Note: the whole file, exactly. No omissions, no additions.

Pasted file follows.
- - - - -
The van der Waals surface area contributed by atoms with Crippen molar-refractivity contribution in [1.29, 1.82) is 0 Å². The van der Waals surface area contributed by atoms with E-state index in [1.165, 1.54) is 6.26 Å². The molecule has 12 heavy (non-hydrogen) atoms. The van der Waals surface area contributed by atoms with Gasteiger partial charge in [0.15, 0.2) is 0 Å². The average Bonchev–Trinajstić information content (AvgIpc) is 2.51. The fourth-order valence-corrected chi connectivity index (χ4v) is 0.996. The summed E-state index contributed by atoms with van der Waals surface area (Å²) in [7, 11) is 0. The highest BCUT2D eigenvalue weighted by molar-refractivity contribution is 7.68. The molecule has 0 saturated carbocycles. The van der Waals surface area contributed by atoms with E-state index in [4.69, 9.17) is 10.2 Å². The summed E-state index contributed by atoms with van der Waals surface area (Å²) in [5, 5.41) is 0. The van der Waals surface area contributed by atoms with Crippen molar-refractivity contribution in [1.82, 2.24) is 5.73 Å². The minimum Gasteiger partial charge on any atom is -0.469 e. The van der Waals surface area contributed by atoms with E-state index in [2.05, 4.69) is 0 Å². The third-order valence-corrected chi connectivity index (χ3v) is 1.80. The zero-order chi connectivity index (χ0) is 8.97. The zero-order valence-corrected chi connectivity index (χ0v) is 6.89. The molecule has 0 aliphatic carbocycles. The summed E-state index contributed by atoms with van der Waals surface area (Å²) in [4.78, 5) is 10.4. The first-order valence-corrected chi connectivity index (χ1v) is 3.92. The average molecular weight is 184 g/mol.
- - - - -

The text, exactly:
The van der Waals surface area contributed by atoms with Crippen molar-refractivity contribution in [1.29, 1.82) is 0 Å². The van der Waals surface area contributed by atoms with E-state index in [1.165, 1.54) is 6.26 Å². The molecule has 12 heavy (non-hydrogen) atoms. The van der Waals surface area contributed by atoms with Gasteiger partial charge in [0.15, 0.2) is 0 Å². The average Bonchev–Trinajstić information content (AvgIpc) is 2.51. The fourth-order valence-corrected chi connectivity index (χ4v) is 0.996. The summed E-state index contributed by atoms with van der Waals surface area (Å²) in [7, 11) is 0. The highest BCUT2D eigenvalue weighted by molar-refractivity contribution is 7.68. The molecule has 0 saturated carbocycles. The van der Waals surface area contributed by atoms with E-state index in [4.69, 9.17) is 10.2 Å². The summed E-state index contributed by atoms with van der Waals surface area (Å²) in [5, 5.41) is 0. The van der Waals surface area contributed by atoms with Crippen molar-refractivity contribution in [1.82, 2.24) is 5.73 Å². The minimum Gasteiger partial charge on any atom is -0.469 e. The van der Waals surface area contributed by atoms with E-state index in [2.05, 4.69) is 0 Å². The third-order valence-corrected chi connectivity index (χ3v) is 1.80. The zero-order chi connectivity index (χ0) is 8.97. The zero-order valence-corrected chi connectivity index (χ0v) is 6.89. The molecule has 0 aliphatic carbocycles. The summed E-state index contributed by atoms with van der Waals surface area (Å²) in [4.78, 5) is 10.4. The first-order valence-corrected chi connectivity index (χ1v) is 3.92. The average molecular weight is 184 g/mol.